Grundtvig on education, politics, church

Grundtvig on education

Grundtvig said: “Life without movement might be good enough for carrots and cabbage heads that are not used to any better …” (Statsmæssig Oplysning, 1983)

Grundtvig formulated his thoughts on folk high schools through the 1830’s and 1840’s. The first folk high school was built in Rødding in 1844 by a private group.

The school in Rødding was the first of many folk high schools to be built in Denmark. Today there are about 80 folk high schools. It was important to Grundtvig that learning is motivated by curiosity and the desire to learn rather than exams or tests, this is still the ideal for the Danish folk high schools today.

However, not just the folk high school, but the whole of the Danish school system has been influenced by Grundtvig’s thoughts on learning for life, not for exams.

Rødding Højskole, first folk high school in Denmark, photo by Hubertus45, wikimedia 

Grundtvig on politics and democracy

Grundtvig said: “Free to believe, to speak, to sing, I wish for all that live in the land …” (Bøn og Begreb om en dansk Høiskole, 1840)

When the Danish constitution was written in 1848-1849, there was much skepticism about democracy, and Grundtvig, who was loyal to the king and the Danish monarchy, was originally one of the skeptics. However, as democracy would inevitably reach Denmark, Grundtvig saw the need for educating the Danish people. Especially the farmers needed to be prepared to be able to secure their interests in the new democracy. Grundtvig feared the political parties would fight for the advantage of specific groups, rather than the common good.

Despite his skepticism, Grundtvig became a part of the Constituent National Assembly which gave Denmark its first constitution in 1849 and was also elected for the first Danish parliament.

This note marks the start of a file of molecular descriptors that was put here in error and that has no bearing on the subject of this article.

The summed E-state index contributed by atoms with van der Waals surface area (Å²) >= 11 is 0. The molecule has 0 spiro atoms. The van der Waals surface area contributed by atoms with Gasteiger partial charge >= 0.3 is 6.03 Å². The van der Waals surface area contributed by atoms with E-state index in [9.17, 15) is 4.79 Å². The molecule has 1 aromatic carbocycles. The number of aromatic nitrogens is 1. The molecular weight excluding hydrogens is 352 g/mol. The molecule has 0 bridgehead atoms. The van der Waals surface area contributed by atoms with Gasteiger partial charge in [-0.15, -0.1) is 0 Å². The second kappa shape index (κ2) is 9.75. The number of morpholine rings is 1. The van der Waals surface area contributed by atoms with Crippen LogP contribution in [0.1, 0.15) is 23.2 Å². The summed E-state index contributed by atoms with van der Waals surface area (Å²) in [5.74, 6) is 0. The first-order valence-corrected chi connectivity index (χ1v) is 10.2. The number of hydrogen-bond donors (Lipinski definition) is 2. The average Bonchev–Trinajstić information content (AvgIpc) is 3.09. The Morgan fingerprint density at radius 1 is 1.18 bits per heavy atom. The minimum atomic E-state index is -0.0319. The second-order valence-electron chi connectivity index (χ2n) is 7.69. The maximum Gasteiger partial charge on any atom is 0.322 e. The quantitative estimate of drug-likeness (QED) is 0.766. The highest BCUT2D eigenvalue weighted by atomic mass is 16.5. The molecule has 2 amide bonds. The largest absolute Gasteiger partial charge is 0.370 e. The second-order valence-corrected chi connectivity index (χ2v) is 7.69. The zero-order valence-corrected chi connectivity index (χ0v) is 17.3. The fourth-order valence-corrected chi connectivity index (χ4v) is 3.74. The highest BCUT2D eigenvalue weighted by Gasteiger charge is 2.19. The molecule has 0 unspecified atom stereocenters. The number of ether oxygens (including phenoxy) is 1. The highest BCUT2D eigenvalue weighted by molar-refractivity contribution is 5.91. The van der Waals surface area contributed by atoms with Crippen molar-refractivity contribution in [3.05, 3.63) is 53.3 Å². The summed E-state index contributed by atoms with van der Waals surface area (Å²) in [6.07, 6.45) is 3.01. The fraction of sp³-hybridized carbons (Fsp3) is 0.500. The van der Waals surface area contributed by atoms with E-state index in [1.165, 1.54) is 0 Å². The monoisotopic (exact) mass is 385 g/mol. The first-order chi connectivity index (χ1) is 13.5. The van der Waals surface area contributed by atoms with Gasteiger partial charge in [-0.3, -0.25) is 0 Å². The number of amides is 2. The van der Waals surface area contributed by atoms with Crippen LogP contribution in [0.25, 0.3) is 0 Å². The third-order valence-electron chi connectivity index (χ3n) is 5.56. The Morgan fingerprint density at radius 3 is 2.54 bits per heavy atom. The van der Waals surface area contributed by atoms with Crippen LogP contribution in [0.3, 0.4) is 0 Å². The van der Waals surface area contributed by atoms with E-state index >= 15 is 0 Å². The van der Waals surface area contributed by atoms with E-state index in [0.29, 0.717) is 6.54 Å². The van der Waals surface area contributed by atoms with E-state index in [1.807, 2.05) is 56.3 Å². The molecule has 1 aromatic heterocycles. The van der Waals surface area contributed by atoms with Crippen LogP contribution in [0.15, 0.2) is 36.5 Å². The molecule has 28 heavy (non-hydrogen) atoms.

Grundtvig got much of his political inspiration from England. Grundtvig made three study-visits to England (1929-1931) and was impressed with the freedom and the civil and religious liberties he experienced in England. The English education system contributed to Grundtvig’s thoughts about folk high schools in Denmark.

 

Grundtvig on the church

Grundtvig said: “The church is for the sake of the people, the people do not exist for the sake of the church …” (Folket, Folke-Kirken og Folke-Troen i Danmark, 1851)

Grundtvig was a firm believer in freedom within the church. Firstly, citizens should have the freedom to attend a church of their own choice and not necessarily attend the local parish church. A law on “sognebåndsløsning” allowing this practise was passed in 1855. Secondly, pastors and congregations should have a high degree of freedom to practice their personal interpretation of Christianity and different views on Christianity should be able to coexist within the church.

A law on “valgmenigheder og frimenigheder”, free congregations with affiliation to the Danish Church, was passed in 1868 and gave room for many free, grundtvigian congregations. These free congregations also had the right to choose a pastor of their own liking. A revolution in a society that formally appointed pastors to the churches without asking the local congregations. From 1903 however, members of the Danish Church democratically elect a board to take care of f.in. the appointment of a pastor in their local church.

Also, Grundtvig focused strongly on the spoken word, as well as hymn-singing. He wrote about 1500 hymns and is the single largest contributor to the Danish hymn book today.

 

Grundtvigskirken, Grundtvig’s Memorial Church,  photo by Hans Andersen, wikimedia

 

The Danish Church in Vancouver has a collection of Danish hymns in English, including some written by Grundtvig

More on folk high schools: The Danish Folk High School Association